Section 5.1
Question 1(b): [I use \sum to denote the Sigma summation sign] This is 3 \sum z^k with z = 1/(1+i), so by the
geometric series formula and the fact that z < 1, we obtain 3/(1  z) = 3/(1  1/(1+i)) = 3  3i.
(c) Similarly, the expression is \sum z^k with z = 2/3, so we obtain 1 / (1  z) = 3/5.
Question 3: If z_n converges to z (say), then z_{n1} also converges to z. So lim (z_n  z_{n1}) = lim z_n 
lim z_{n1} = z  z = 0.
Question 7: (ae) use the Ratio test and find the limit of z_{n+1}/z_n, using the same techniques you would
use in realvariable calculus. For (f), note that the summands do not go to zero (in fact  i^k  1/k^2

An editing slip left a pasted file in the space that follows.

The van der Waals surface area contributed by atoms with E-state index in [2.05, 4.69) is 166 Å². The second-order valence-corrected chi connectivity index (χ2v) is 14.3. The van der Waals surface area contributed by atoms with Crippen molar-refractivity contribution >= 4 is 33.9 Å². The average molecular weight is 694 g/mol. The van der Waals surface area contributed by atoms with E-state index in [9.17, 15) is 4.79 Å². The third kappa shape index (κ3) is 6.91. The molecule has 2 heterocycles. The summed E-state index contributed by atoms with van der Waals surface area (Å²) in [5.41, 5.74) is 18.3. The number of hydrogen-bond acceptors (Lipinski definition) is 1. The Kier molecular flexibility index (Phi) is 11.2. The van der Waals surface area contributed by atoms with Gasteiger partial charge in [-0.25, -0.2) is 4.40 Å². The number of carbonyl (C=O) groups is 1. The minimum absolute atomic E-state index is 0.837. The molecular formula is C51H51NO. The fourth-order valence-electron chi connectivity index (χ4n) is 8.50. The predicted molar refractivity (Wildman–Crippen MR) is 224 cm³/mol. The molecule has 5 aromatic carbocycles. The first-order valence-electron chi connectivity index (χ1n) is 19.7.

converges to 1, not zero), so the series has to diverge.
Section 5.2
Question 1(a): If f(z) = exp(z), then the j^th derivative of f(z) is exp(z) if j is even and exp(z) if j is odd.
Thus f^(j)(0) = (1)^j, and the result follows by Taylor's formula (at z_0 = 0).
(e): If f(z) = sinh(z), then the j^th derivative of f(z) is sinh(z) if j is even and cosh(z) if j is odd. Thus f^(2j)(0)
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 Spring '08
 Grossman
 Geometric Series, Power Series, Taylor Series

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